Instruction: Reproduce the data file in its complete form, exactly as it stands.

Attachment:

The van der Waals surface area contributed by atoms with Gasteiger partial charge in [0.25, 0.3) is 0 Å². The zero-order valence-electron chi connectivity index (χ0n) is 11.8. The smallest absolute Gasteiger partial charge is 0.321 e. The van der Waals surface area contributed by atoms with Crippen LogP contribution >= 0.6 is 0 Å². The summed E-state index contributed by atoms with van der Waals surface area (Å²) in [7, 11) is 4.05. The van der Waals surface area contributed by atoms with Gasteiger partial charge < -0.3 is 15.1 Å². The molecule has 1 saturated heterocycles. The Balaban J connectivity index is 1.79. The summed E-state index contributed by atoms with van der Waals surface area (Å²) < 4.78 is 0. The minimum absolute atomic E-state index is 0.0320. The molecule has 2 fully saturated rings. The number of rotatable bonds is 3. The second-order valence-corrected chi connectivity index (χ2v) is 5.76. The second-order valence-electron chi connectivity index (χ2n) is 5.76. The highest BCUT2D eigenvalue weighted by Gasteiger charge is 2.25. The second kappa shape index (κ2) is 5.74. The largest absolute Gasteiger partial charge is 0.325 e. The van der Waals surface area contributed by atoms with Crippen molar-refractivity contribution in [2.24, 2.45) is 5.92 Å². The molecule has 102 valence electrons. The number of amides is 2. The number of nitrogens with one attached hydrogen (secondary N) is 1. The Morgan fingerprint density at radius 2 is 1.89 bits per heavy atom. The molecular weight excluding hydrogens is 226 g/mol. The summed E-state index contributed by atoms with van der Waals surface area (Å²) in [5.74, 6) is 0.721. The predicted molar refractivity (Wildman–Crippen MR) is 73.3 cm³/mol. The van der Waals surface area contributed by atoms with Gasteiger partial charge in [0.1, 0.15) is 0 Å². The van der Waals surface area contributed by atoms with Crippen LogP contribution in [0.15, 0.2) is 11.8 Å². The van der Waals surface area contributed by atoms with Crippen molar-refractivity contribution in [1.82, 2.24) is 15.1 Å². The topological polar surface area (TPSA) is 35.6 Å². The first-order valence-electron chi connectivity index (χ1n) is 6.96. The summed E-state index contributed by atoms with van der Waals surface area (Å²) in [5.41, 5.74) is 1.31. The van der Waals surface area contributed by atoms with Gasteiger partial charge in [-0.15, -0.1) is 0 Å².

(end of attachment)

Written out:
The van der Waals surface area contributed by atoms with Gasteiger partial charge in [0.25, 0.3) is 0 Å². The zero-order valence-electron chi connectivity index (χ0n) is 11.8. The smallest absolute Gasteiger partial charge is 0.321 e. The van der Waals surface area contributed by atoms with Crippen LogP contribution >= 0.6 is 0 Å². The summed E-state index contributed by atoms with van der Waals surface area (Å²) in [7, 11) is 4.05. The van der Waals surface area contributed by atoms with Gasteiger partial charge < -0.3 is 15.1 Å². The molecule has 1 saturated heterocycles. The Balaban J connectivity index is 1.79. The summed E-state index contributed by atoms with van der Waals surface area (Å²) < 4.78 is 0. The minimum absolute atomic E-state index is 0.0320. The molecule has 2 fully saturated rings. The number of rotatable bonds is 3. The second-order valence-corrected chi connectivity index (χ2v) is 5.76. The second-order valence-electron chi connectivity index (χ2n) is 5.76. The highest BCUT2D eigenvalue weighted by Gasteiger charge is 2.25. The second kappa shape index (κ2) is 5.74. The largest absolute Gasteiger partial charge is 0.325 e. The van der Waals surface area contributed by atoms with Crippen molar-refractivity contribution in [2.24, 2.45) is 5.92 Å². The molecule has 102 valence electrons. The number of amides is 2. The number of nitrogens with one attached hydrogen (secondary N) is 1. The Morgan fingerprint density at radius 2 is 1.89 bits per heavy atom. The molecular weight excluding hydrogens is 226 g/mol. The summed E-state index contributed by atoms with van der Waals surface area (Å²) in [5.74, 6) is 0.721. The predicted molar refractivity (Wildman–Crippen MR) is 73.3 cm³/mol. The van der Waals surface area contributed by atoms with Gasteiger partial charge in [0.1, 0.15) is 0 Å². The van der Waals surface area contributed by atoms with Crippen LogP contribution in [0.15, 0.2) is 11.8 Å². The van der Waals surface area contributed by atoms with Crippen molar-refractivity contribution in [1.82, 2.24) is 15.1 Å². The topological polar surface area (TPSA) is 35.6 Å². The first-order valence-electron chi connectivity index (χ1n) is 6.96. The summed E-state index contributed by atoms with van der Waals surface area (Å²) in [5.41, 5.74) is 1.31. The van der Waals surface area contributed by atoms with Gasteiger partial charge in [-0.15, -0.1) is 0 Å².